Press Release June 22, 2022

JAX’s Roel Verhaak joins global Cancer Grand Challenges team taking on some of the most challenging forms of cancer

 Roel Verhaak award Cancer Grand Challenges eDyNAmic team

The team, which is led by Paul Mischel, M.D., Stanford Medicine, and includes co-investigators from 11 institutions across the U.K., U.S. and Germany, will receive $25M to take on the challenge of extrachromosomal DNA, a major driver of tumor evolution present in around a third of cancers.


The team is one of four new teams announced this week as part of Cancer Grand Challenges, selected from 169 applications, and representing a total investment of $100M to diverse, global teams to take on some of the toughest challenges in cancer research.

A world-class team of researchers, including The Jackson Laboratory’s Roel Verhaak, Ph.D.Brain tumors, sequencing, computational biology.Roel Verhaak , Ph.D., has been selected to receive a $25M Cancer Grand Challenges award to tackle the challenge of extrachromosomal DNA (ecDNA), a major driver of tumor evolution in people with cancer. Cancer Grand Challenges is a global funding platform, co-founded by Cancer Research UK and the National Cancer Institute in the U.S., that supports a community of research teams to come together, think differently and take on some of cancer’s toughest challenges. 

The Cancer Grand Challenges eDyNAmiC team will tackle the challenge of ecDNA – small, circular pieces of genetic information that enable cancer cells to rapidly evolve to become resistant to treatment. Present in approximately one-third of cancers, ecDNA promotes aggressive tumor behavior and leads to poorer outcomes for patients – discoveries made by Verhaak.

"Extrachromosomal DNA amplifications play a major role in direction clonal selection and consequently, intratumoral heterogeneity, tumor evolution, and response to therapy. I am hopeful that we will be able to make progress in developing better treatments for brain cancer by targeting extrachromosomal DNA,” said Verhaak. “Our team consists of truly outstanding scientists with diverse backgrounds - some team members do not even study cancer – and this cross-fertilization across disciplines has us poised to make critical new discoveries.”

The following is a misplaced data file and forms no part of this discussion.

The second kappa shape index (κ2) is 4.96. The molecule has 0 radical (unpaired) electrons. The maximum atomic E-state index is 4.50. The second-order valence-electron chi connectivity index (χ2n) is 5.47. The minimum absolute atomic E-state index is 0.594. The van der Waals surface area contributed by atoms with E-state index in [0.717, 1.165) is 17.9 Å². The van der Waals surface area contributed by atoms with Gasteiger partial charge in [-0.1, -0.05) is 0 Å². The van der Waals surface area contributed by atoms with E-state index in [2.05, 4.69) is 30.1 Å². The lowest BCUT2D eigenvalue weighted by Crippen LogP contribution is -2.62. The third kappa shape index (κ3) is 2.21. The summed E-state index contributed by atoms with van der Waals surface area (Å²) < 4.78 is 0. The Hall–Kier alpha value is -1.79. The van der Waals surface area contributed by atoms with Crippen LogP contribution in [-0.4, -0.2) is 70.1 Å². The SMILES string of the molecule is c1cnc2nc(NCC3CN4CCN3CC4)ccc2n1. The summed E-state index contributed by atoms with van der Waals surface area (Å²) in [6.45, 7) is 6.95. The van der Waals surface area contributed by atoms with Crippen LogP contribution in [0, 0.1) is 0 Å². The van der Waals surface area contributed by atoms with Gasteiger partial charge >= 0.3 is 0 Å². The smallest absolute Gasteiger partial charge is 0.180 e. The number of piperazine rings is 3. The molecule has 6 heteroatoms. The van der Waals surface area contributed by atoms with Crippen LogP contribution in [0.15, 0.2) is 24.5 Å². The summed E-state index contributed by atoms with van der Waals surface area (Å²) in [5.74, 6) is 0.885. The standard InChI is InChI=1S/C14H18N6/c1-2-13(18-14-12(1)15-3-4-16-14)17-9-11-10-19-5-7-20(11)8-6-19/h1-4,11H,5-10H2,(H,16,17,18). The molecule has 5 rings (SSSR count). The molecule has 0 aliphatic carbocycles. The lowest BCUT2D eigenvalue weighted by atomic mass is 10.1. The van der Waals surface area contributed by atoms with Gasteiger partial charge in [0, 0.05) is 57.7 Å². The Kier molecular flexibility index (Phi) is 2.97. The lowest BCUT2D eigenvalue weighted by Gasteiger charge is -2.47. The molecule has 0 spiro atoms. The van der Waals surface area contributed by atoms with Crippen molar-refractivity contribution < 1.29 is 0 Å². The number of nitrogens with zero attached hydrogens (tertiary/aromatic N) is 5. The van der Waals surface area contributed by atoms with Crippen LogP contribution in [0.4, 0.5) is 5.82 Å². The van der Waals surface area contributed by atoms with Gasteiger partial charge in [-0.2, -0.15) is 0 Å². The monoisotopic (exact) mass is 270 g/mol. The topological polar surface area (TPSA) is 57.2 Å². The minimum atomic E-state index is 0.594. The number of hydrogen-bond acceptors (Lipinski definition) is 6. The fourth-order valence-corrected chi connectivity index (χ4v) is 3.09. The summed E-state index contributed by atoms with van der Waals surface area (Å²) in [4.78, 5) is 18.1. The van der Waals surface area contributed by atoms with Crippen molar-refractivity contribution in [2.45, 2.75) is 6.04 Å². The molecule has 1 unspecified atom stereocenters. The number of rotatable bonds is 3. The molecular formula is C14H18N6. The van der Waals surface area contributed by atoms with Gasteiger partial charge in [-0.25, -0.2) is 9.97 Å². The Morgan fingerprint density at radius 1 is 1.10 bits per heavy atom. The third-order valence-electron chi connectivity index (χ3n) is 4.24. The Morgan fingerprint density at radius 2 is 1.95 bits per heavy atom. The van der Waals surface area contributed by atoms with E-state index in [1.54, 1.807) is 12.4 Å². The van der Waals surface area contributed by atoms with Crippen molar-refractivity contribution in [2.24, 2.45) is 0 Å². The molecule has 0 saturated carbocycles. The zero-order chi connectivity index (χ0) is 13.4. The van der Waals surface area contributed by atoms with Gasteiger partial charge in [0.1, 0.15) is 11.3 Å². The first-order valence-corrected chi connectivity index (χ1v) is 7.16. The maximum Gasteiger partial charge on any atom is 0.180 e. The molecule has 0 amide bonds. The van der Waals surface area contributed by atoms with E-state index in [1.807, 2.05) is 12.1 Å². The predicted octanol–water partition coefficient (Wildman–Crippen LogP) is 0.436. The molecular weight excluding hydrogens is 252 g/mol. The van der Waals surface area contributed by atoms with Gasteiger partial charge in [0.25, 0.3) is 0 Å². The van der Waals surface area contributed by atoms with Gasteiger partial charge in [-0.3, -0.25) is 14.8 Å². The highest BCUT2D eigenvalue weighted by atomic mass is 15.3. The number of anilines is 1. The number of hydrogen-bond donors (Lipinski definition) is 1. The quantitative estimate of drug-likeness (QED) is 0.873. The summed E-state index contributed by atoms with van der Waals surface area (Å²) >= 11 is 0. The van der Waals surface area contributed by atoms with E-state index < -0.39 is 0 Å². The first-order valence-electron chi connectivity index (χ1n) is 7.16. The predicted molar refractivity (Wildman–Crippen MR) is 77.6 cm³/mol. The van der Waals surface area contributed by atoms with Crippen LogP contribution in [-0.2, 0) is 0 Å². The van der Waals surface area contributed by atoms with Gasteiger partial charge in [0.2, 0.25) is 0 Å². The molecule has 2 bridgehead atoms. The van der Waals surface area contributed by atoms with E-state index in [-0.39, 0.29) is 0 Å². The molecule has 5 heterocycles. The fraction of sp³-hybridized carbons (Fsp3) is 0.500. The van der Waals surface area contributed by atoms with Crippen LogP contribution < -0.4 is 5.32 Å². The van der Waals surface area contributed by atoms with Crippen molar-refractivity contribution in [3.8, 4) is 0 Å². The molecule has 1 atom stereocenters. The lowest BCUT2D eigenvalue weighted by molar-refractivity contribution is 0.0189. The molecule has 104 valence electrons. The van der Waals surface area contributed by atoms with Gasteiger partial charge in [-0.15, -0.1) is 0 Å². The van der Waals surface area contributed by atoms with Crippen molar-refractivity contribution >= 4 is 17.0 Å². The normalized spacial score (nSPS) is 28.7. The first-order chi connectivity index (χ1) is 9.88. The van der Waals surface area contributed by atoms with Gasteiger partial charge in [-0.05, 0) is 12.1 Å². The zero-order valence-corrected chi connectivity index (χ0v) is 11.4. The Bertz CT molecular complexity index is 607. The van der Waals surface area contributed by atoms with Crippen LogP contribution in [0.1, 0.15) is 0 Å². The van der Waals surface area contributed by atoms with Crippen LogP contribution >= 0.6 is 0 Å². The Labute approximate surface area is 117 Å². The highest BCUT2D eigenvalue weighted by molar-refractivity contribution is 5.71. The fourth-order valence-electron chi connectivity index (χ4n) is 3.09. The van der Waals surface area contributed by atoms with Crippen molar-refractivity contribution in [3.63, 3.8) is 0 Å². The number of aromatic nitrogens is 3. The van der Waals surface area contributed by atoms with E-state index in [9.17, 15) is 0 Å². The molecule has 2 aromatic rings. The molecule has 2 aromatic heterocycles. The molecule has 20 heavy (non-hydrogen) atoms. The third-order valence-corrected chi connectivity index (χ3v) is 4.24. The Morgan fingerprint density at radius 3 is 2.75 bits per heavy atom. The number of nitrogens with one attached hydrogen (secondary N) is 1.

The team hopes to unlock a deeper understanding of ecDNA, which could ultimately lead to new therapies for people with some of the hardest-to-treat cancers.

“Cancer is a global issue that needs to be met with global collaboration. This investment in team science encourages diverse thinking to problems that have long hindered research progress,” said David Scott, Ph.D., director, Cancer Grand Challenges, Cancer Research UK. “Cancer Grand Challenges provides the multidisciplinary teams the time, space and funding to foster innovation and a transformative approach. The eDyNAmiC team is one of four newly funded teams joining a scientific community addressing unmet clinical needs across cancer research.”

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Founded by the two largest funders of cancer research in the world – Cancer Research UK and the National Cancer Institute, part of the National Institutes of Health in the U.S. – Cancer Grand Challenges aims to make the progress against cancer we urgently need. Cancer Grand Challenges currently supports more than 700 researchers and advocates across 10 countries, representing 11 teams are supported to take on 10 of the toughest challenges in cancer research. On 16 June, 4 new teams were announced.

The Cancer Grand Challenges eDyNAmiC team is spread across 11 institutions across the US, UK and Germany: Stanford Medicine; University of California, San Diego; New York University Langone Health; University of Texas Southwestern Medical Center; Scripps Research Institut; Queen Mary University London; University College London; Max Delbrück Center for Molecular Medicine and Charité Berlin; Fred Hutchinson Cancer Research Center; University of Cambridge; Jackson Laboratory for Genomic Medicine. The Cancer Grand Challenges eDyNAmiC team is funded by Cancer Research UK and the National Cancer Institute in the US.